Let Me Tell You Shirley Jackson

Let Me Tell You Shirley Jackson

‘I find it very difficult to distinguish between life and fiction’
Shirley Jackson.

It is a very exciting moment when you realise that the opportunity has come to read the innermost thoughts of an author whose work you so admire, perfectly nestled amongst the finest examples of their writing.

‘Let Me Tell You’ is a collection of forty of Shirley Jackson’s short stories (many of which are previously unpublished or uncollected – one, the title of this collection, is actually unfinished! It will make you scream as its ending leaves you dangling on the Everest of all cliff hangers), and Shirley Jackson’s lectures about writing, and essays and reviews.

Shirley Jackson explains candidly about the difficulty of her work-life balance: ‘I am a writer who, due to a series of innocent and ignorant faults of judgement, finds herself with a family of four children and a husband, an eighteen-room house and no help, two Great Danes and four cats, and – if he has survived this long – a hamster. There may also be a goldfish somewhere.’ Although living in such a colourful and lively house must have provided a deep pool of sources from which to pluck a story. One might assume, for instance, her short story: ‘Questions I Wish I’d Never Asked’ (‘“Why did you need a frying pan to wash the car?” “For the soap” [my son] said, sighing. “I suppose,” I said carefully, “it was the omlet pan?” “We figured you didn’t use that one as much as the others”’) was written during one of the moments of silence she mentions in one of her Lectures on the Craft of Writing: ‘If you’re a writer, the only good thing about adolescent children is that they’re so easily offended. You can drive one of them out of the room with any kind of simple word or phrase […] They go storming upstairs and don’t come down again until dinner, which usually gives me plenty of time in which to write a short story.’ Happily, this good humour is prevalent throughout her stories too.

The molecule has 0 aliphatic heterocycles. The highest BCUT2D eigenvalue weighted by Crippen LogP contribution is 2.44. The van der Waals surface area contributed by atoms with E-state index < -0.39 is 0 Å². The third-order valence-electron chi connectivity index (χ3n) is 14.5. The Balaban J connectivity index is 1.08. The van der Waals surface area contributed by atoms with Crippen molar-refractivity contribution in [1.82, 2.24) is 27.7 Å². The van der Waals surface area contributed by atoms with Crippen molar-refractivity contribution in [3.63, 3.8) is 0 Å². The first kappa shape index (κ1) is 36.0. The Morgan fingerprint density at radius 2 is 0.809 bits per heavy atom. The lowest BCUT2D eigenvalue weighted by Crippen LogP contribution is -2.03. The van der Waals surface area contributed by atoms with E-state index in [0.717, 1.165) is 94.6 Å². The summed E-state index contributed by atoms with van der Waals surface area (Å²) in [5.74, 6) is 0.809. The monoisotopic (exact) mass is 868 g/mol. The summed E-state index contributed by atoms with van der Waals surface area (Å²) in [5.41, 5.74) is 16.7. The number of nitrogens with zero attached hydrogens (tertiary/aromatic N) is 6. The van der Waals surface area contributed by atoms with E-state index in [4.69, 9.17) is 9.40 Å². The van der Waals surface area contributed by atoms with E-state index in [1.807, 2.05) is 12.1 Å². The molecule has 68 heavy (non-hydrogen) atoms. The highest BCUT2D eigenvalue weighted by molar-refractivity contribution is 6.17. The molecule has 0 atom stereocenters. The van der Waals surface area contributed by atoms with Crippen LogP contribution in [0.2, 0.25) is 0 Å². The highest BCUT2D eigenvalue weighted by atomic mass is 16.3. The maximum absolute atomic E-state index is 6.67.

We can even see the development of Jackson’s writing style, as an entire section of the paperback is dedicated to her early short stories, primarily concerned with life in post-war America. Some of the stories were published in magazines like The New Yorker and Good Housekeeping; some were found scattered around her desk and about the house (the Afterword is penned by her children who recall ‘coming home from school and finding our mother typing away upstairs or at a folding table in the dining room, or sitting on her kitchen stool while baking brownies’). Often their father, the literary critic Stanley Edgar Hyman, would offer his suggestions for her stories and novels.

You may be forgiven for racing to the end to the enticingly titled ‘How I Write’ lecture, but then you’d miss her thoughts on her novel The Sundial, ‘Nothing I have written has ever given me so much pleasure.’ And so it zooms to the top of my To Be Read stash.

I thoroughly enjoyed spending a good week reading this wonderful collection. You would not want to rush this gem of a book, let me tell you.

Let Me Tell You was published by Penguin Modern Classics in September 2016, £9.99.

My copy of ‘Let Me Tell You’ was kindly sent to me (on my request) by the publisher to review.

May I suggest something to read for Halloween tomorrow? ‘We Have Always Lived In The Castle’ is Shirley Jackson’s most ghostly novel… and an absolute favourite of mine!

We Have Always Lived At The Castle

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